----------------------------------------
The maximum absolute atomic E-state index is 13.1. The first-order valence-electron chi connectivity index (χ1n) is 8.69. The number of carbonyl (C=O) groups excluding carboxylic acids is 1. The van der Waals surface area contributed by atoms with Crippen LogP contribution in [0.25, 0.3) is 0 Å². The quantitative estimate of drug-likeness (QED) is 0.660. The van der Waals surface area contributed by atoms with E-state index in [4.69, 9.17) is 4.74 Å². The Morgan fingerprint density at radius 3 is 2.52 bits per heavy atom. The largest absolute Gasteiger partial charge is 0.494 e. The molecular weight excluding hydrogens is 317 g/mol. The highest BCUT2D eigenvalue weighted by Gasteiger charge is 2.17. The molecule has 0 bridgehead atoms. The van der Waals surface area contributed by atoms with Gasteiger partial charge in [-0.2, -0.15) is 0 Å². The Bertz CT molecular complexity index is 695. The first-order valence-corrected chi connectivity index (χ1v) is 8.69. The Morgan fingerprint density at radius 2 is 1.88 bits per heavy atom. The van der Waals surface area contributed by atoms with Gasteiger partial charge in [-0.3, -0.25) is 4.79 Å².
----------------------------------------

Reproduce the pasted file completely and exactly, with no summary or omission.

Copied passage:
The maximum absolute atomic E-state index is 13.1. The first-order valence-electron chi connectivity index (χ1n) is 8.69. The number of carbonyl (C=O) groups excluding carboxylic acids is 1. The van der Waals surface area contributed by atoms with Crippen LogP contribution in [0.25, 0.3) is 0 Å². The quantitative estimate of drug-likeness (QED) is 0.660. The van der Waals surface area contributed by atoms with E-state index in [4.69, 9.17) is 4.74 Å². The Morgan fingerprint density at radius 3 is 2.52 bits per heavy atom. The largest absolute Gasteiger partial charge is 0.494 e. The molecular weight excluding hydrogens is 317 g/mol. The highest BCUT2D eigenvalue weighted by Gasteiger charge is 2.17. The molecule has 0 bridgehead atoms. The van der Waals surface area contributed by atoms with Gasteiger partial charge in [-0.2, -0.15) is 0 Å². The Bertz CT molecular complexity index is 695. The first-order valence-corrected chi connectivity index (χ1v) is 8.69. The Morgan fingerprint density at radius 2 is 1.88 bits per heavy atom. The van der Waals surface area contributed by atoms with Gasteiger partial charge in [-0.3, -0.25) is 4.79 Å².